'Law & Order' Actor Dies After Long Illness: Harry Johnson Was 81

The actor also appeared in the famous 'Harry and Louise' commercials in the '90s that targeted President Bill Clinton's health care plan.

Harry Johnson, whose four-decade career saw him appear in everything from Battlestar Galactica to Buffy the Vampire Slayer, Law & Order and more, has died. Johnson passed away in Los Angeles on Tuesday, Jan. 2 after a long illness, his wife, Christiane, confirmed to Deadline. He was 81.

Born on December 27, 1942 in Plainfield, New Jersey, Johnson began his career in 1978 with an appearance as a First Warrior in the pilot episode of Battlestar Galactica. Throughout the early years of his career in the '70s and '80s, the actor was often credited as Chip Johnson. Following his role on the hit sci-fi series, Johnson went on to guest star in a number of other beloved series, including M*A*S*H, Quincy M.E., The Incredible Hulk, and Buffy the Vampire Slayer. He played Dr. Hinterman in an episode of the sitcom Nurses, which aired on NBC between September 1991 and May 1994, with his other credits including Cold Case, Heartland, Days of Our Lives, Judging Amy, and The Guardian, among others, per his IMDb profile. His last on-screen role came in an episode of Heartland in 2007.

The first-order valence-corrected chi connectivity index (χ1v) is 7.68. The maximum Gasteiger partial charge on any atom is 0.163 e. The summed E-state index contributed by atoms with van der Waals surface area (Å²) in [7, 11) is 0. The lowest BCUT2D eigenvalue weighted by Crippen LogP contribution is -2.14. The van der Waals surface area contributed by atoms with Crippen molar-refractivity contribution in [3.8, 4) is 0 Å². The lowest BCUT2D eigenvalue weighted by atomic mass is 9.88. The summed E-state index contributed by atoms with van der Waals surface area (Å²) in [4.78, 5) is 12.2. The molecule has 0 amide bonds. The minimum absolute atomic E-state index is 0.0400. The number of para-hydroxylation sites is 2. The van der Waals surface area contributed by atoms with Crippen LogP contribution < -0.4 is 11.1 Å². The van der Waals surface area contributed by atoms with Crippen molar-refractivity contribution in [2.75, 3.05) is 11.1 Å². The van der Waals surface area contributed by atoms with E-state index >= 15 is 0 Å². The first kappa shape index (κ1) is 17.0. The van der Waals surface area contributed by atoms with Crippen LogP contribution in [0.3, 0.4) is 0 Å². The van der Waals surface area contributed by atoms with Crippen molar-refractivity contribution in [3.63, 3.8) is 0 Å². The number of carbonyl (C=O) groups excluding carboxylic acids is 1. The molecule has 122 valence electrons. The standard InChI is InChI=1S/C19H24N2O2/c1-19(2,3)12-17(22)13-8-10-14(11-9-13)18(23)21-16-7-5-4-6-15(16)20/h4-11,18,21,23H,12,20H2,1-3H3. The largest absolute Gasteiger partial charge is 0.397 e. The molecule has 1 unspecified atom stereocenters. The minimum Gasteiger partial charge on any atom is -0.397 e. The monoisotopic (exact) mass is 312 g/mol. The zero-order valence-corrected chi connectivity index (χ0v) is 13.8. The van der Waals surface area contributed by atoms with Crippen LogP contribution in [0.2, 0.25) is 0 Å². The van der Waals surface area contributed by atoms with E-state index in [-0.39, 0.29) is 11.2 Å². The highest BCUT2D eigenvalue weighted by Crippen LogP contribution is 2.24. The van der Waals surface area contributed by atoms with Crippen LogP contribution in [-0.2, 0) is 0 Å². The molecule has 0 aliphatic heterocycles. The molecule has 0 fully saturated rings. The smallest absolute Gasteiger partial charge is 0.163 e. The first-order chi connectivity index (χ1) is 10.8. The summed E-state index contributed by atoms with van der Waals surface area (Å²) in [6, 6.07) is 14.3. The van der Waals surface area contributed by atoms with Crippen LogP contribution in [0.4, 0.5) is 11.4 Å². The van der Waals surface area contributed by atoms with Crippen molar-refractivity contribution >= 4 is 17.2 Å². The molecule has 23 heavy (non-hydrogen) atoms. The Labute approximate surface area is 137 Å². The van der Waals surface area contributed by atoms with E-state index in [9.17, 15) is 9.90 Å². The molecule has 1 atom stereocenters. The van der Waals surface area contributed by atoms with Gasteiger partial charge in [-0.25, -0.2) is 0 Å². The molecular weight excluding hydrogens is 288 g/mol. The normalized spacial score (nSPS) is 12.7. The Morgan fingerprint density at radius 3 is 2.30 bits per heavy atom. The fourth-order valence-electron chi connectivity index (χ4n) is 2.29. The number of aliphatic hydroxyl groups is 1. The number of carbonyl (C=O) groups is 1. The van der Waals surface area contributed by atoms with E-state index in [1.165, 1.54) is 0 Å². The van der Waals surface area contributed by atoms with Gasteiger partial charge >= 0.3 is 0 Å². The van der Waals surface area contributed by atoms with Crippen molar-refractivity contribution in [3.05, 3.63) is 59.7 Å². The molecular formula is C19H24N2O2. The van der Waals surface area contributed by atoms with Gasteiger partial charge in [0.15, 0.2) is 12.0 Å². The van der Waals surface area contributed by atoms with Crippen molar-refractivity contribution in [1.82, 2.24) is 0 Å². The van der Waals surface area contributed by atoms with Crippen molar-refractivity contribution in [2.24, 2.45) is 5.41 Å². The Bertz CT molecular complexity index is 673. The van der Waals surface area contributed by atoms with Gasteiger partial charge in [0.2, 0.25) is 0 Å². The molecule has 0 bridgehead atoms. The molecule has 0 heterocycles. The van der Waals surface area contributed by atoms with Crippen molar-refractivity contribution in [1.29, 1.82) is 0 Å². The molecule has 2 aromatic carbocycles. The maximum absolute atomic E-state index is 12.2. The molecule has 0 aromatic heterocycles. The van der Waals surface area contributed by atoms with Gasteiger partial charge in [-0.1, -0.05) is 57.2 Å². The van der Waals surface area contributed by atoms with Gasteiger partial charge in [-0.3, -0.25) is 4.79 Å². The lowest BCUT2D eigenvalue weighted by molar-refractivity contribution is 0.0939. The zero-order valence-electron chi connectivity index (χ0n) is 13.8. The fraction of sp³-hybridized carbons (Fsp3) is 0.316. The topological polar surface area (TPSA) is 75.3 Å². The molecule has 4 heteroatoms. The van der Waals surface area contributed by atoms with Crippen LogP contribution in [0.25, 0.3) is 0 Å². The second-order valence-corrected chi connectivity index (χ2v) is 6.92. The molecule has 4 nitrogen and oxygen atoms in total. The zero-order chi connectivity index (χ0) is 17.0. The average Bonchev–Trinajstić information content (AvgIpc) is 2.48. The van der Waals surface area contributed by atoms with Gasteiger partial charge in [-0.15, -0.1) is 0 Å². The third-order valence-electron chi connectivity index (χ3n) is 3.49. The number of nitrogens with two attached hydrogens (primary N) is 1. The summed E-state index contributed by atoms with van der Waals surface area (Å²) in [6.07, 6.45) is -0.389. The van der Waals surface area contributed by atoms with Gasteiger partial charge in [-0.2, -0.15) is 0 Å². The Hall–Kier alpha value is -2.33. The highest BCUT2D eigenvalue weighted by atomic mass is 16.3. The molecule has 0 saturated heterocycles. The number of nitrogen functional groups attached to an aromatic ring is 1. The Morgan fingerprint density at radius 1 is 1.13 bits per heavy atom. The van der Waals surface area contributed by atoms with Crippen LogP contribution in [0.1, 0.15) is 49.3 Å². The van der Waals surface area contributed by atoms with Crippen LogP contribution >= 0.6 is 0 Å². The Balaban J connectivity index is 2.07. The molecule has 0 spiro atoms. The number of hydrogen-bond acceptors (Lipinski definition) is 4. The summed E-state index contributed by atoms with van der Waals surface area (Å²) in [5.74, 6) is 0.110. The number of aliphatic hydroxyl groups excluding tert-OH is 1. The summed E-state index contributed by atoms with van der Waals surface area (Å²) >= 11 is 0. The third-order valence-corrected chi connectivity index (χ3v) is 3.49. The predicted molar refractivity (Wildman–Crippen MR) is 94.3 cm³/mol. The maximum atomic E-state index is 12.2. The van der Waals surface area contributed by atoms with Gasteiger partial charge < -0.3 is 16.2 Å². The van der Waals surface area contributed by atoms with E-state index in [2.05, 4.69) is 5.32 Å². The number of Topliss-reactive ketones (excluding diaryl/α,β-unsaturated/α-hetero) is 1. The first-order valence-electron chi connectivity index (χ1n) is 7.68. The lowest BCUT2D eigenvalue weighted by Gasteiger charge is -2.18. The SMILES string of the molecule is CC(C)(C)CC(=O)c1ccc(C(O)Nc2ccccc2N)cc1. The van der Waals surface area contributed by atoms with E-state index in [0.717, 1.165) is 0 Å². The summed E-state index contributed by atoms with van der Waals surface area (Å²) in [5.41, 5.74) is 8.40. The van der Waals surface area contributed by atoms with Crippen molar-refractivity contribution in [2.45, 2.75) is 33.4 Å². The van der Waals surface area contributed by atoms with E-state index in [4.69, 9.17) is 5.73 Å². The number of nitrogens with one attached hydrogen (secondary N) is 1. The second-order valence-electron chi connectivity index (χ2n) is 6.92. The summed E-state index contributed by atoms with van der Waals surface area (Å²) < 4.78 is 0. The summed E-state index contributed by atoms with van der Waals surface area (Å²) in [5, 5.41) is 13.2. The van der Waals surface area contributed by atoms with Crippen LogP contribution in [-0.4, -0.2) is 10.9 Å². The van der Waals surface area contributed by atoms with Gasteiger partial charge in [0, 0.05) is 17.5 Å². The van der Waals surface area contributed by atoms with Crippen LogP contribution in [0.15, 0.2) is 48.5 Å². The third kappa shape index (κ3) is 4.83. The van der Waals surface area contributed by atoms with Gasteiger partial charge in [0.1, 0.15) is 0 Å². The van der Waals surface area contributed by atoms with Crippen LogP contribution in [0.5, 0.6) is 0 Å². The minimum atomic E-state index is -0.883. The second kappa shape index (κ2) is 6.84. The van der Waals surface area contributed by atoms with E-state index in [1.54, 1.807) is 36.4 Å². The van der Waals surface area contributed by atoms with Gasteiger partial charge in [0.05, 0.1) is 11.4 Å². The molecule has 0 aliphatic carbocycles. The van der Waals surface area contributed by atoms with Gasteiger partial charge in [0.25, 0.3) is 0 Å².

On the big screen, Johnson appeared in films including Real Genius, Warlock, and The Spitfire Grill, as well as TV movies, the actor appearing opposite Batman alum Adam West in the 1981 sci-fi telepic Time Warp. Johnson's career also took him into ADR voice-acting. In addition to having voiced one of the primary police officers in Need for Speed: Carbon and Need for Speed: Most Wanted, he also ran the voice-over or looping groups on multiple Dick Wolf shows for more than two decades, including all the Law & Order and Chicago series.

In the '90s, Johnson became a familiar figure when he starred in the "Harry & Louise" TV and radio ads. The ads, which aired from 1993 through 1994, targeted President Bill Clinton's health care plan and were funded by the Health Insurance Association of America. Johnson and Louise Claire Clark reprised their roles for election-year commercials in 2000 and 2004, again during the 2008 Democratic National Convention, and also for a commercial ad supporting President Barack Obama's proposal in 2008. He also penned books under the pseudonym Harry Castle.

Johnson is survived by his wife of 15 years, Christiane, who told Deadline her husband "loved to sail and was renowned with colleagues for his wit and habit of bringing a brightness to sets," and his stepchildren Oliver and Penelope. A memorial service is pending.